China's Adagene bags $69M to advance lead immunotherapies

money
New funding will push what Adagene CEO Peter Luo, Ph.D., calls the first wave of pipeline programs through the clinic: an anti-CTLA-4 antibody and a CD137-targeting antibody. (Pixabay)

China-based Adagene has worked relatively quietly in the eight years since Peter Luo, Ph.D., founded the company, emerging every so often to unveil a new financing. Now, General Atlantic is pouring $50 million into the antibody specialist's $69 million series D.

General Atlantic joins Adagene's other backers: Eight Roads Ventures China, F-Prime Capital, WuXi Corporate Venture Fund and Sequoia China. The round brings the company's war chest to more than $150 million and will push its lead immunotherapies through the clinic as well as support further development of its drug discovery technology, Adagene said in a statement.

Suzhou, China-based Adagene aims to create new cancer immunotherapies for “areas where others have failed,” Luo, the company’s CEO, said in the statement. 

Sponsored by Biotech Primer

September 2-3, 2020 Live, Online Course: Biopharma Revenue Forecasting that Drives Decision Making and Investments

Become fluent in the core elements of revenue forecasting including epidemiology, competitive assessments, market share assignment and pricing. Let Biotech Primer's dynamic industry experts teach you how to assess the value of new therapies.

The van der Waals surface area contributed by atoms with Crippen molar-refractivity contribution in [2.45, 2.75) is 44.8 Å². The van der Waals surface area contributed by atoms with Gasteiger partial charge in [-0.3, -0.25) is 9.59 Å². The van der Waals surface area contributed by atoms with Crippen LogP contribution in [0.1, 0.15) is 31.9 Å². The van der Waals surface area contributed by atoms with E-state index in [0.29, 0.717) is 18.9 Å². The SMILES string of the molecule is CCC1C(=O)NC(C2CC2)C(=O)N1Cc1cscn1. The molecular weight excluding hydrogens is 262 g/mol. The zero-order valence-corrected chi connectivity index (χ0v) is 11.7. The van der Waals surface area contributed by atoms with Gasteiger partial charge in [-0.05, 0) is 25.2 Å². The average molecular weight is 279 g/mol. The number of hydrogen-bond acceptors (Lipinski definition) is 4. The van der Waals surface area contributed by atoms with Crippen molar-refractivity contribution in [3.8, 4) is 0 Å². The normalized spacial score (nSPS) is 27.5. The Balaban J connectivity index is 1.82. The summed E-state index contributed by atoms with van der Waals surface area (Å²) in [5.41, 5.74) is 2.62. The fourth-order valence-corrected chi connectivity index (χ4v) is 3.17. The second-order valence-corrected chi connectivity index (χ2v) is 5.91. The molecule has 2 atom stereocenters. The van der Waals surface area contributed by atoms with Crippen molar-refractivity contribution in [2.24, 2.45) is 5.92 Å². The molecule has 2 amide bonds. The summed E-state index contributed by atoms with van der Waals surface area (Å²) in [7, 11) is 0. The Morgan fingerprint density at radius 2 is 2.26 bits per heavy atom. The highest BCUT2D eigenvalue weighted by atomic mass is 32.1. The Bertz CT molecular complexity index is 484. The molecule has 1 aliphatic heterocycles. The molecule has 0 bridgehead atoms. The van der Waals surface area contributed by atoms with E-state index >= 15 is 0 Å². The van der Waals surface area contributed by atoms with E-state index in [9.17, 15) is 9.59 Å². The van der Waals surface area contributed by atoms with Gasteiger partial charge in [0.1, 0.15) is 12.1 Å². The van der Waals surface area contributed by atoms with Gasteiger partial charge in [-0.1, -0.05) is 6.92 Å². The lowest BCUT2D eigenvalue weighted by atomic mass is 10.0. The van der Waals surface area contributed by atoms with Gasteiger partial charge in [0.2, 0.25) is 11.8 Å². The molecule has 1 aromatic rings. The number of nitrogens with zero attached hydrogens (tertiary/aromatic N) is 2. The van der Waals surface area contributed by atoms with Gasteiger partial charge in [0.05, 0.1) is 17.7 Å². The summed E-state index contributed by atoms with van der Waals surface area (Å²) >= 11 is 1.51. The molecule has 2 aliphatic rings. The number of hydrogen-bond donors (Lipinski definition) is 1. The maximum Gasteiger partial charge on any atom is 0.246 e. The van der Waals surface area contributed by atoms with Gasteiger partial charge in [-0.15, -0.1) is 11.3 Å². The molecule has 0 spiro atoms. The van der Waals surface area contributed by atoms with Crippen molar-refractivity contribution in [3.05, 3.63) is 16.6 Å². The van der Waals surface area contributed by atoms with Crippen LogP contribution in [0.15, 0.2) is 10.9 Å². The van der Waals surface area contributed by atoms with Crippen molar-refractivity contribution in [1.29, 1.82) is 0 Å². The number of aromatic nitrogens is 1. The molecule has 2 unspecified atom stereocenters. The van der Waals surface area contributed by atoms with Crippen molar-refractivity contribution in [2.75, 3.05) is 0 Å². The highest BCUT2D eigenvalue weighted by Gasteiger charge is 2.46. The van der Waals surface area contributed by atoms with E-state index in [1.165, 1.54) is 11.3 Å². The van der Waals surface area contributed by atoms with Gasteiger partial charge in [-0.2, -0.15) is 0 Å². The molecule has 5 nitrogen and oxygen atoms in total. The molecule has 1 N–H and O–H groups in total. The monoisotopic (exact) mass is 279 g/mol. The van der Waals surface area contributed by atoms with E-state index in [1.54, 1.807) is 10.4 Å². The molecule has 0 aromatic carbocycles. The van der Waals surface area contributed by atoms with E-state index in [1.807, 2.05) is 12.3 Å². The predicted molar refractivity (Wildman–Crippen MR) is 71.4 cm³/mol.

How? Its secret sauce, Luo told FierceBiotech, is its discovery platform, dubbed the Dynamic Precision Library. The technology uses artificial intelligence and computational biology to discover new antibodies and tailor their safety and efficacy profiles, Luo said. It allows Adagene to hit tricky targets that have eluded other drug developers. 

RELATED: China’s Adagene raises $50M to take anticancer antibodies into the clinic 

The funding will push what Luo calls the first wave of pipeline programs through the clinic: ADG116, an anti-CTLA-4 antibody the FDA has cleared for human trials, and ADG106, a CD137-targeting antibody, which is in phase 1 studies in the U.S. and China in solid tumors and blood cancers that are advanced or have spread. Adagene is testing both as single agents but plans to combine them with other cancer-fighting treatments such as checkpoint inhibitors and chemotherapy, Luo said. 

The cross-reactive nature of its drug candidates makes for “robust translational studies” in animals that better reflect how they will work in humans, Luo said. Adagene believes this will help it take a rational approach to combining cancer treatments before “launching tons of clinical trials.” 

Though it is still early days for Adagene’s pipeline, the company is already working to improve its discovery platform to “extend [its] frontiers” and make a second generation of antibodies even better than the first. What kind of benchmark will the first crop of treatments set? Time will tell.

Suggested Articles

The deal comes almost two years after Roche dropped the tumor microenvironment modulator after putting it through a clutch of early-phase studies.

The buzzy life sciences company Verily is looking to speed up COVID testing with a new lab based at its native South San Francisco.

Although Genfit canned its NASH program last month, it has been plugging away at a blood-based diagnostic for the liver disease.